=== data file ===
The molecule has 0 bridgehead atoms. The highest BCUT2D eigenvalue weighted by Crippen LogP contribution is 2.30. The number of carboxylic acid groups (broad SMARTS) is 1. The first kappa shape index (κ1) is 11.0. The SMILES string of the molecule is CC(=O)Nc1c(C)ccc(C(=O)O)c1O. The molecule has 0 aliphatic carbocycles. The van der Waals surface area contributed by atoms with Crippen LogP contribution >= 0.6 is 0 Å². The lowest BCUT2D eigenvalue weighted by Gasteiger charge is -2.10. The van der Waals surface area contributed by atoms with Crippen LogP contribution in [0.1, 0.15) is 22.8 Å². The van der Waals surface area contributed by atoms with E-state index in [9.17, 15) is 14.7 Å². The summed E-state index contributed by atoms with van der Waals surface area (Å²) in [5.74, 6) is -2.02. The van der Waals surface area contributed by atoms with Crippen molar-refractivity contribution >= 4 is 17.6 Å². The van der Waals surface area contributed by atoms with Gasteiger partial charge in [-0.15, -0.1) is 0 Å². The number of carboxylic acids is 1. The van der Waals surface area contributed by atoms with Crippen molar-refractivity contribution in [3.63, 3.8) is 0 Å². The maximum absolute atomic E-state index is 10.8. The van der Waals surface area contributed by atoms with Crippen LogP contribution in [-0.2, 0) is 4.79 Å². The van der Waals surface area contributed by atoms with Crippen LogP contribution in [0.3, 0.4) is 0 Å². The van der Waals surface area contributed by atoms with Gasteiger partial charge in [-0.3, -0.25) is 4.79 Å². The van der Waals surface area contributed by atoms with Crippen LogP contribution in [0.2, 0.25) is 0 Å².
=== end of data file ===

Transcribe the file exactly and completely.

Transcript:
The molecule has 0 bridgehead atoms. The highest BCUT2D eigenvalue weighted by Crippen LogP contribution is 2.30. The number of carboxylic acid groups (broad SMARTS) is 1. The first kappa shape index (κ1) is 11.0. The SMILES string of the molecule is CC(=O)Nc1c(C)ccc(C(=O)O)c1O. The molecule has 0 aliphatic carbocycles. The van der Waals surface area contributed by atoms with Crippen LogP contribution >= 0.6 is 0 Å². The lowest BCUT2D eigenvalue weighted by Gasteiger charge is -2.10. The van der Waals surface area contributed by atoms with Crippen LogP contribution in [0.1, 0.15) is 22.8 Å². The van der Waals surface area contributed by atoms with E-state index in [9.17, 15) is 14.7 Å². The summed E-state index contributed by atoms with van der Waals surface area (Å²) in [5.74, 6) is -2.02. The van der Waals surface area contributed by atoms with Crippen molar-refractivity contribution >= 4 is 17.6 Å². The van der Waals surface area contributed by atoms with Gasteiger partial charge in [-0.15, -0.1) is 0 Å². The number of carboxylic acids is 1. The van der Waals surface area contributed by atoms with Crippen molar-refractivity contribution in [3.63, 3.8) is 0 Å². The maximum absolute atomic E-state index is 10.8. The van der Waals surface area contributed by atoms with Crippen LogP contribution in [-0.2, 0) is 4.79 Å². The van der Waals surface area contributed by atoms with Crippen LogP contribution in [0.3, 0.4) is 0 Å². The van der Waals surface area contributed by atoms with Gasteiger partial charge in [-0.3, -0.25) is 4.79 Å². The van der Waals surface area contributed by atoms with Crippen LogP contribution in [0.2, 0.25) is 0 Å².